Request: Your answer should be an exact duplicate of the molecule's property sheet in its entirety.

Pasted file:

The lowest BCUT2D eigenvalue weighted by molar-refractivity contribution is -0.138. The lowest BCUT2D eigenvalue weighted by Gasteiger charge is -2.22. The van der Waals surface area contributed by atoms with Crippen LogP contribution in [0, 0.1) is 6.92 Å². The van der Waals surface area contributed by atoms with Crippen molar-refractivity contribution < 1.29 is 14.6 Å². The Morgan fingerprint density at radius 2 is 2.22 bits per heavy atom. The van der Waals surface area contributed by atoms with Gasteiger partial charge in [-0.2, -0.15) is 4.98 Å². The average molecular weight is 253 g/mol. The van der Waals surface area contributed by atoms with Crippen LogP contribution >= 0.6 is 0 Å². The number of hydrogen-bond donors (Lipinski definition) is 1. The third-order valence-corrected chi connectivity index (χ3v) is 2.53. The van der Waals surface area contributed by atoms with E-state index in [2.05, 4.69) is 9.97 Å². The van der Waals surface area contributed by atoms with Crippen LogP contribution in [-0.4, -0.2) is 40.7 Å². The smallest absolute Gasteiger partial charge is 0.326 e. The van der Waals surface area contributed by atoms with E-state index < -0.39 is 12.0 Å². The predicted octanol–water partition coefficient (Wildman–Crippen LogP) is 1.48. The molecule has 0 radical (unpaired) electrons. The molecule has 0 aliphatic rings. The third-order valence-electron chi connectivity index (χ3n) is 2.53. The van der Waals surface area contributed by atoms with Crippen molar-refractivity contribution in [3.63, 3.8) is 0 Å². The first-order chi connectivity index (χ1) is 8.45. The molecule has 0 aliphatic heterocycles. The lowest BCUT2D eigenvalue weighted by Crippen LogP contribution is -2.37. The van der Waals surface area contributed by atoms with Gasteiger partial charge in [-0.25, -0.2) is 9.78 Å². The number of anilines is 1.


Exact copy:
The lowest BCUT2D eigenvalue weighted by molar-refractivity contribution is -0.138. The lowest BCUT2D eigenvalue weighted by Gasteiger charge is -2.22. The van der Waals surface area contributed by atoms with Crippen LogP contribution in [0, 0.1) is 6.92 Å². The van der Waals surface area contributed by atoms with Crippen molar-refractivity contribution < 1.29 is 14.6 Å². The Morgan fingerprint density at radius 2 is 2.22 bits per heavy atom. The van der Waals surface area contributed by atoms with Gasteiger partial charge in [-0.2, -0.15) is 4.98 Å². The average molecular weight is 253 g/mol. The van der Waals surface area contributed by atoms with Crippen LogP contribution >= 0.6 is 0 Å². The number of hydrogen-bond donors (Lipinski definition) is 1. The third-order valence-corrected chi connectivity index (χ3v) is 2.53. The van der Waals surface area contributed by atoms with E-state index in [2.05, 4.69) is 9.97 Å². The van der Waals surface area contributed by atoms with Crippen LogP contribution in [-0.4, -0.2) is 40.7 Å². The smallest absolute Gasteiger partial charge is 0.326 e. The van der Waals surface area contributed by atoms with E-state index < -0.39 is 12.0 Å². The predicted octanol–water partition coefficient (Wildman–Crippen LogP) is 1.48. The molecule has 0 radical (unpaired) electrons. The molecule has 0 aliphatic rings. The third-order valence-electron chi connectivity index (χ3n) is 2.53. The van der Waals surface area contributed by atoms with Crippen molar-refractivity contribution in [3.63, 3.8) is 0 Å². The first-order chi connectivity index (χ1) is 8.45. The molecule has 0 aliphatic heterocycles. The lowest BCUT2D eigenvalue weighted by Crippen LogP contribution is -2.37. The van der Waals surface area contributed by atoms with Gasteiger partial charge in [-0.25, -0.2) is 9.78 Å². The number of anilines is 1.